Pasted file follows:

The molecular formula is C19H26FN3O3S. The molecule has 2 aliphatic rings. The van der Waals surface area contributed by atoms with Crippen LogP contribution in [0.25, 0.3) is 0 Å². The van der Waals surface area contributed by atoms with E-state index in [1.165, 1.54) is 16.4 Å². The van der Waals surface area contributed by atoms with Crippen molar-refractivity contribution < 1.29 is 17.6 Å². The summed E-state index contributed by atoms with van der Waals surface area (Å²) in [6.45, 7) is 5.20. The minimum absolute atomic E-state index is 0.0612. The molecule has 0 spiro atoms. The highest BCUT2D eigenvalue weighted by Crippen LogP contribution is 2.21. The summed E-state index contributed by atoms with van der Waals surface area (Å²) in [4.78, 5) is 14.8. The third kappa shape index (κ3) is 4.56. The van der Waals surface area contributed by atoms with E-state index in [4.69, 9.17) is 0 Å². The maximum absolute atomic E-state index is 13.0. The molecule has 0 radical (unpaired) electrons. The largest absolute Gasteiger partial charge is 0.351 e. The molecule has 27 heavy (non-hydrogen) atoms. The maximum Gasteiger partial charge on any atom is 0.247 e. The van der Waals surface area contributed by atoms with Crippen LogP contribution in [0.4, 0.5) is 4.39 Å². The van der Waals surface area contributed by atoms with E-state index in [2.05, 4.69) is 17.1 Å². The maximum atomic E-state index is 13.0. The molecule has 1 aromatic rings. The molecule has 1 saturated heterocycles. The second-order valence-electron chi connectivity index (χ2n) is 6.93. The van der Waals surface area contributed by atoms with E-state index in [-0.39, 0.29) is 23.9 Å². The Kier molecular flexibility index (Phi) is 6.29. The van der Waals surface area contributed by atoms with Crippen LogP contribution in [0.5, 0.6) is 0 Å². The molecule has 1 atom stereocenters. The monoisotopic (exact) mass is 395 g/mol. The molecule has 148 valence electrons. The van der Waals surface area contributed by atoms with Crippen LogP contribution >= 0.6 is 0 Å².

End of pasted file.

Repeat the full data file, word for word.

The molecular formula is C19H26FN3O3S. The molecule has 2 aliphatic rings. The van der Waals surface area contributed by atoms with Crippen LogP contribution in [0.25, 0.3) is 0 Å². The van der Waals surface area contributed by atoms with E-state index in [1.165, 1.54) is 16.4 Å². The van der Waals surface area contributed by atoms with Crippen molar-refractivity contribution < 1.29 is 17.6 Å². The summed E-state index contributed by atoms with van der Waals surface area (Å²) in [6.45, 7) is 5.20. The minimum absolute atomic E-state index is 0.0612. The molecule has 0 spiro atoms. The highest BCUT2D eigenvalue weighted by Crippen LogP contribution is 2.21. The summed E-state index contributed by atoms with van der Waals surface area (Å²) in [4.78, 5) is 14.8. The third kappa shape index (κ3) is 4.56. The van der Waals surface area contributed by atoms with E-state index in [4.69, 9.17) is 0 Å². The maximum absolute atomic E-state index is 13.0. The molecule has 0 radical (unpaired) electrons. The largest absolute Gasteiger partial charge is 0.351 e. The molecule has 27 heavy (non-hydrogen) atoms. The maximum Gasteiger partial charge on any atom is 0.247 e. The van der Waals surface area contributed by atoms with Crippen LogP contribution in [0.4, 0.5) is 4.39 Å². The van der Waals surface area contributed by atoms with E-state index in [2.05, 4.69) is 17.1 Å². The maximum atomic E-state index is 13.0. The molecule has 1 aromatic rings. The molecule has 1 saturated heterocycles. The second-order valence-electron chi connectivity index (χ2n) is 6.93. The van der Waals surface area contributed by atoms with E-state index in [-0.39, 0.29) is 23.9 Å². The Kier molecular flexibility index (Phi) is 6.29. The van der Waals surface area contributed by atoms with Crippen LogP contribution in [0.5, 0.6) is 0 Å². The molecule has 1 atom stereocenters. The monoisotopic (exact) mass is 395 g/mol. The molecule has 148 valence electrons. The van der Waals surface area contributed by atoms with Crippen LogP contribution >= 0.6 is 0 Å².